5 Tips for Surviving a Networking Nightmare

Image posted by brazencareerist.com
Image posted by brazencareerist.com

Even as an introvert, I do my best to get out and meet as many new people as I can on a regular basis. Networking is one of the most powerful things you can do to drive success for yourself and your company. It is about making connections and building enduring, mutually beneficial relationships. So we’ve got to make time to do it, right?

I try to pick events that align with my target market. In my case, my ideal clients are professional women and women entrepreneurs. By aligning my activity with my target market, I can focus my efforts into an effective and strategic approach instead of just shot-gunning it. A few weeks ago I attended two separate networking events in one evening. That is a whole lot of talking – and talking to strangers – for a girl who would rather be at home with her husband and daughter. As I drove to the first event, I psyched myself up with positive talk and worked to devise my strategy. Since this is an event for entrepreneurs and their mentors I will focus on locating the females in the room and learn as much about them, their businesses, their successes, and their struggles as I can. Good game plan, or so I thought. When I arrived at the event, I quickly discovered that I’m the only female in attendance and I don’t know a single person in the room. Now what?

My first instinct was to turn right around and leave. I work with professional women and there wasn’t a one in sight. So, what’s the point of sticking around and talking to a bunch of guys? I was completely out of my comfort zone as an introvert in a room full of strangers and no one that matches the profile of my desired client. But, I needed to make the most of it since I drove 30 minutes to get there. I put on my big girl pants, regrouped, and mentally changed my strategy.

If I can’t speak directly to my target audience, maybe I can leverage my interactions with these men to educate them on what my company provides with the chance that they may know someone I can help. So, I marched right up to the first person I saw standing by themselves and introduced myself. I explained what I do for a living and then launched into a series of questions to learn everything I could about him and his new venture. It didn’t take me long to discover that he was probably not my ticket to new business. So, I politely moved on.

When I looked around the room again, there were no individuals standing alone, so I had to break into a group. Mel Robbins, a relationship expert and TedX speaker, has defined a five second rule. She claims that if you have an impulse but do not marry it with action within 5 seconds your subconscious will pull the emergency brake and it will never happen. So, I knew I had to move fast. If I thought about my next move too long, I likely would make a break for the door. Instead, I moved to the group closest to me, excused the interruption and introduced myself. In this case, I met a gentleman who was in a similar business to one of my prospects. Through our conversation he agreed to be a resource for her when she needed some industry specific guidance. While this didn’t result in a new lead, it did give me relevant and helpful information to share with someone currently in my pipeline which helps me demonstrate value and the fact that she is top of mind.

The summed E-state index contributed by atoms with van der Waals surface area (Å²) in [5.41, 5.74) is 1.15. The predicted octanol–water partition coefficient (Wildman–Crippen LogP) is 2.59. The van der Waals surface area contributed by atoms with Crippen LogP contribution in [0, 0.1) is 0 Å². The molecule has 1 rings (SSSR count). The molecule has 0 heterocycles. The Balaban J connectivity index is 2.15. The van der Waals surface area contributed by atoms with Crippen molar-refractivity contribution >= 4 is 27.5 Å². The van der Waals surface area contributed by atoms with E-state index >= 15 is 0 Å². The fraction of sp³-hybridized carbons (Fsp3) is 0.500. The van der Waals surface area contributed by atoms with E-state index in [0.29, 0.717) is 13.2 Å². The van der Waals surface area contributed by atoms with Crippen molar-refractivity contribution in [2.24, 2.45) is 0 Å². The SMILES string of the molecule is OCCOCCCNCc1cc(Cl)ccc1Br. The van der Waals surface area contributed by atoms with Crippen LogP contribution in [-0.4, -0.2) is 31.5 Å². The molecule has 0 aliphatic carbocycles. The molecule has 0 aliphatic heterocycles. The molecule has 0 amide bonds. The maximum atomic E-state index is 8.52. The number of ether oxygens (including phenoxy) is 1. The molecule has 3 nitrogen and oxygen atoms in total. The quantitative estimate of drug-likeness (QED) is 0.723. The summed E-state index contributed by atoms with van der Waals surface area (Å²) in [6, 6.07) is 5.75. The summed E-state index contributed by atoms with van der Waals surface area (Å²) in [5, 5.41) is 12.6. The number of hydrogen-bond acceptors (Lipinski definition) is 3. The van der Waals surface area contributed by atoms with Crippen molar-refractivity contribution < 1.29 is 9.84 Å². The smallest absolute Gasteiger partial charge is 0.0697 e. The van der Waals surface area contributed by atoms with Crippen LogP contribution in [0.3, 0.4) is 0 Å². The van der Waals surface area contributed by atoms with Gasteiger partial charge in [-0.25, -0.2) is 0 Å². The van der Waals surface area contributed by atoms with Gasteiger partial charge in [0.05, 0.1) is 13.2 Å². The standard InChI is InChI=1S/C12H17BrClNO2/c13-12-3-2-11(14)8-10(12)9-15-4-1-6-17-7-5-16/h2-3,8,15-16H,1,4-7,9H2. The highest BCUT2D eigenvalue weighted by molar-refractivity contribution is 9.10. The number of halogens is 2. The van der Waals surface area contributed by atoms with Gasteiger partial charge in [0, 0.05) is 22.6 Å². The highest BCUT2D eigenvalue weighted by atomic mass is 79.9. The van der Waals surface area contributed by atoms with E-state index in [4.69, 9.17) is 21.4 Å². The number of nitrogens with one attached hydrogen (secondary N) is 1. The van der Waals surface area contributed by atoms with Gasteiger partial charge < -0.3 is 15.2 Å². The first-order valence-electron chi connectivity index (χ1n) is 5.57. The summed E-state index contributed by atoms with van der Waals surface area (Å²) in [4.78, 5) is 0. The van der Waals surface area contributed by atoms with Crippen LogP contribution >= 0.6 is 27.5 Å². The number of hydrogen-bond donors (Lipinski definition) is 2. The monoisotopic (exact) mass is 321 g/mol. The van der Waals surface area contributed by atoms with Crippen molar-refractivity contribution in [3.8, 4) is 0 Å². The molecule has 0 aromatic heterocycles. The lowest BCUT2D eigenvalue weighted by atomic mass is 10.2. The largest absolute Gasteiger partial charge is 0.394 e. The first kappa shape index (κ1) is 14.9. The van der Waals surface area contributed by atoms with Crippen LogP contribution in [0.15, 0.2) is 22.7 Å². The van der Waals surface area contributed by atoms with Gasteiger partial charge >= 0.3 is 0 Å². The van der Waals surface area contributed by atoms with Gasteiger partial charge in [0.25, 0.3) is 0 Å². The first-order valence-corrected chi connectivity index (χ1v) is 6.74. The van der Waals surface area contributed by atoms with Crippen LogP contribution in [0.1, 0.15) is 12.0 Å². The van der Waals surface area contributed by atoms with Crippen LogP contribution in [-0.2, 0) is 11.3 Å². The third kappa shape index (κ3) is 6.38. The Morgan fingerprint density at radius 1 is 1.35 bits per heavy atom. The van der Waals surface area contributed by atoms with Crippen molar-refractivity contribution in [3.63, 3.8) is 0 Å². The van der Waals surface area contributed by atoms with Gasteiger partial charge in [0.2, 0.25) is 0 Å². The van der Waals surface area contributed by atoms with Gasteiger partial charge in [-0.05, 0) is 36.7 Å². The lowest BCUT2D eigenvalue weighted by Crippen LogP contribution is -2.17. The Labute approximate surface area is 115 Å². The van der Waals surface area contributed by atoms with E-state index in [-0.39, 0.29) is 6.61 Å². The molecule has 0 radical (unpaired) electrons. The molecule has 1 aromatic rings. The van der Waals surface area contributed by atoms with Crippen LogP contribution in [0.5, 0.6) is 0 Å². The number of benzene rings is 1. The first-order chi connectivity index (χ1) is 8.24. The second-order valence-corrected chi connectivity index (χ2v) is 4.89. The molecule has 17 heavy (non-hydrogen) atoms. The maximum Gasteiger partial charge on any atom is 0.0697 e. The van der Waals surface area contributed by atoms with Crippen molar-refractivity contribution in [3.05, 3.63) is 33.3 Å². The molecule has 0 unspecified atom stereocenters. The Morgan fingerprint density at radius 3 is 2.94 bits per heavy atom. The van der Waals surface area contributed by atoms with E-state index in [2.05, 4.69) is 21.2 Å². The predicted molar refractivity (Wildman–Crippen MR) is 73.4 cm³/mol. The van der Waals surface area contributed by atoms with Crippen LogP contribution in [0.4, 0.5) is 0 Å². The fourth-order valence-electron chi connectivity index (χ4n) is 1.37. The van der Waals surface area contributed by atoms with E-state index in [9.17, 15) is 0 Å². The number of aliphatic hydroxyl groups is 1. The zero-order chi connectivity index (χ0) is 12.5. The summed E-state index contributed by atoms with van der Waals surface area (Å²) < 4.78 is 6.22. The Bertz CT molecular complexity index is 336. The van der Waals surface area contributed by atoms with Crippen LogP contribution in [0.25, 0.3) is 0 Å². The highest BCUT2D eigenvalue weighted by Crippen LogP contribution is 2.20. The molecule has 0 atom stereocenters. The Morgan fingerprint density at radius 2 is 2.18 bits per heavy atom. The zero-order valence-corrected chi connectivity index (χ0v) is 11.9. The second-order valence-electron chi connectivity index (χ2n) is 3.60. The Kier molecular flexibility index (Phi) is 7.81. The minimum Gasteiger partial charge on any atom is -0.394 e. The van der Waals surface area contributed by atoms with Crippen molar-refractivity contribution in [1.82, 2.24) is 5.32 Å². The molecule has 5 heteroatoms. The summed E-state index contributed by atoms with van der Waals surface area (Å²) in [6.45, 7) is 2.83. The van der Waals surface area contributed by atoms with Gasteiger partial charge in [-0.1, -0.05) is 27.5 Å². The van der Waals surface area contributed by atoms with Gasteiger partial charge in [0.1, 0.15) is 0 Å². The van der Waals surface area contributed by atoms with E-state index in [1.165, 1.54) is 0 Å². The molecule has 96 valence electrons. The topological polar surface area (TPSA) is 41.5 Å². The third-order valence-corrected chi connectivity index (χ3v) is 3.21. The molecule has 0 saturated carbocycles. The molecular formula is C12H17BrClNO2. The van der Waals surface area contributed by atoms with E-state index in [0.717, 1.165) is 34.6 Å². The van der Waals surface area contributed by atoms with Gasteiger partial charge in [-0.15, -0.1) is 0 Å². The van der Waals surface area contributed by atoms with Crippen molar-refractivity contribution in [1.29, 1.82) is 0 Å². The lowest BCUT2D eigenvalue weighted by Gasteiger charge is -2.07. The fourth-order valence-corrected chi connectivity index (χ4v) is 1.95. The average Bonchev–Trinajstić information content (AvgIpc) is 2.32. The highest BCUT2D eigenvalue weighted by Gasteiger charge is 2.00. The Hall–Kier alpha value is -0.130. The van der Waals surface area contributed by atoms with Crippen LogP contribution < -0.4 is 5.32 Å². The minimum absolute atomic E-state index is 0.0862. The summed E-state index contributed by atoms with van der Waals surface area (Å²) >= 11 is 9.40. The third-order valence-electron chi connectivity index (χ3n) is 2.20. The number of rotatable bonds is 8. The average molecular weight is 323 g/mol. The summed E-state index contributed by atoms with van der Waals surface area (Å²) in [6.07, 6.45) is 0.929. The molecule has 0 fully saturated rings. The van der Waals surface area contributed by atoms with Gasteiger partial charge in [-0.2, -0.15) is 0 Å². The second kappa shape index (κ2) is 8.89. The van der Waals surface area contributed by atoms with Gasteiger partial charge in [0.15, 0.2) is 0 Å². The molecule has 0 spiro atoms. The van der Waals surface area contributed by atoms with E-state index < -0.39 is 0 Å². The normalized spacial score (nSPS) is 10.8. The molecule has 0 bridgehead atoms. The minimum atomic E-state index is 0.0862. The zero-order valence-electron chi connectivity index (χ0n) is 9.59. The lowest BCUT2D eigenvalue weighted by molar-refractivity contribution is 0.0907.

I moved on to my final group when I met a head hunter. During the course of conversation he mentioned that sometimes the candidates he works with aren’t quite sure really what they are looking for which makes it hard to place them. He mentioned that it would make sense to refer them to someone like me, allow them to clearly define their target, and then come back to him for placement. As a matter of fact, he just met someone who he thinks would make sense to connect to me. I also realized that I can help him identify new candidates through my speaking engagements at colleges and universities – which is his desired client profile.

In all cases, whether my interactions result in a lead or not, I follow up the next day with a note thanking them for their time and willingness to share their stories with me. In the case of the head hunter, he replied that he had just forwarded my information to the woman he mentioned to me. Will it result in a lead? Who knows? But at least more people are aware of my existence because I persevered, stayed the course, and had these conversations.

While my networking effort did not turn out to be the evening of my dreams, I learned a few things to make the experience better:

  1. When an event turns out much different than anticipated, regroup and modify your strategy to make the most of your time
  2. Have enough courage to introduce yourself to complete strangers and make the conversation about them instead of about you
  3. Quickly move on if the conversation does not seem fruitful in developing lasting relationships
  4. Take advantage of people’s willingness to help and find ways that you can return the favor
  5. Follow up immediately with everyone you connect with to thank them for their time and their encouragement

So, while the evening felt like a nightmare, I managed to survive. And not only survived, but turned it into something that was worth my time and my effort. Please be sure to comment below on how you have survived your own networking nightmares and the tricks you have learned for turning networking events around when they didn’t go as you planned.

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